Boaters, skiers and swimmers will enjoy the Hawkesbury River in greater safety this summer, thanks to the new Verado-powered patrol boat operated by the region’s Marine Rescue Unit.
Marine Rescue Hawkesbury has taken delivery of a brand new 7.5 metre Ocean Cylinder patrol craft, powered by dual Verado 150 hp FourStroke outboard engines.
“Everyone’s very happy because the boat’s performance is stunning,” said Mercury’s Darren Whitfield, who has helped run the boat through its paces.
Made by Yamba Welding, the Ocean Cylinder rescue craft cruises comfortably at 25 knots and 4,500 rpm, using only 50 litres of fuel an hour. That give her a range of more than 200 nautical miles.
But when the situation calls for speed, she can reach 35.9 knots at WOT.
“The boat weighs about 3.5 tonnes before you put any people in it but these twin Verados, which we’ve fitted with 15" Mercury Enertia propellers, move it around so easily,” Darren said.
Mercury technology means dual Verado installations enjoy "engine synchronisation", allowing the driver to operate both engines from just one control lever, providing much greater control especially in rough water conditions.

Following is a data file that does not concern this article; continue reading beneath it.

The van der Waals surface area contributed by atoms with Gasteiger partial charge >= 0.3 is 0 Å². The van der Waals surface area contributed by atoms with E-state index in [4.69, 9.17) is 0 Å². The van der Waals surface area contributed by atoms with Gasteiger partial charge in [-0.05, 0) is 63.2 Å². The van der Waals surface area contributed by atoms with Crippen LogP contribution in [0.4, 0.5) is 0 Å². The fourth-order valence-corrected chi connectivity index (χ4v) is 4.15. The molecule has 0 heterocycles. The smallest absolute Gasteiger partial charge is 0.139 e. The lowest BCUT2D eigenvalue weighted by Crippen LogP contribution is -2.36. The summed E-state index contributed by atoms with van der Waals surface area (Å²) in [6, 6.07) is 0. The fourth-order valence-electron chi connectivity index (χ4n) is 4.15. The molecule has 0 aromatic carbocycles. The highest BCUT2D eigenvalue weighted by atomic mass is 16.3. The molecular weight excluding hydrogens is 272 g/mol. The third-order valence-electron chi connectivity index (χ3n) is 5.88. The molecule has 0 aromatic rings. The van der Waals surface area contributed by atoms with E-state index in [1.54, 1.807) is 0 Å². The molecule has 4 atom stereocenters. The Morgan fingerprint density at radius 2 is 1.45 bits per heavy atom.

Along with excellent control, engine reliability and is an absolute must for rescue craft which helps explain why the new Ocean Cylinder is Verado-powered.
With its Long Bolt engine design, maintenance-free valve train, long lasting gearbox and superior corrosion protection, the Verado has proved itself time and again to be the most reliable outboard on the water.
Mercury’s Digital Throttle and Shift (DTS) technology – which comes as standard – provides instantaneous gear changes and amazing throttle control.
Furthermore, Mercury's exclusive SmartCraft engine management system automatically adjusts the engines for optimum performance in all conditions and provides continuous information to the helm including fuel consumption, estimated fuel range, remaining fuel, trim level and much more.
“These Verados are giving power, control and reliability which is exactly what you want in a rescue boat,” Darren said.
And that means safer boating for people on the Hawkesbury.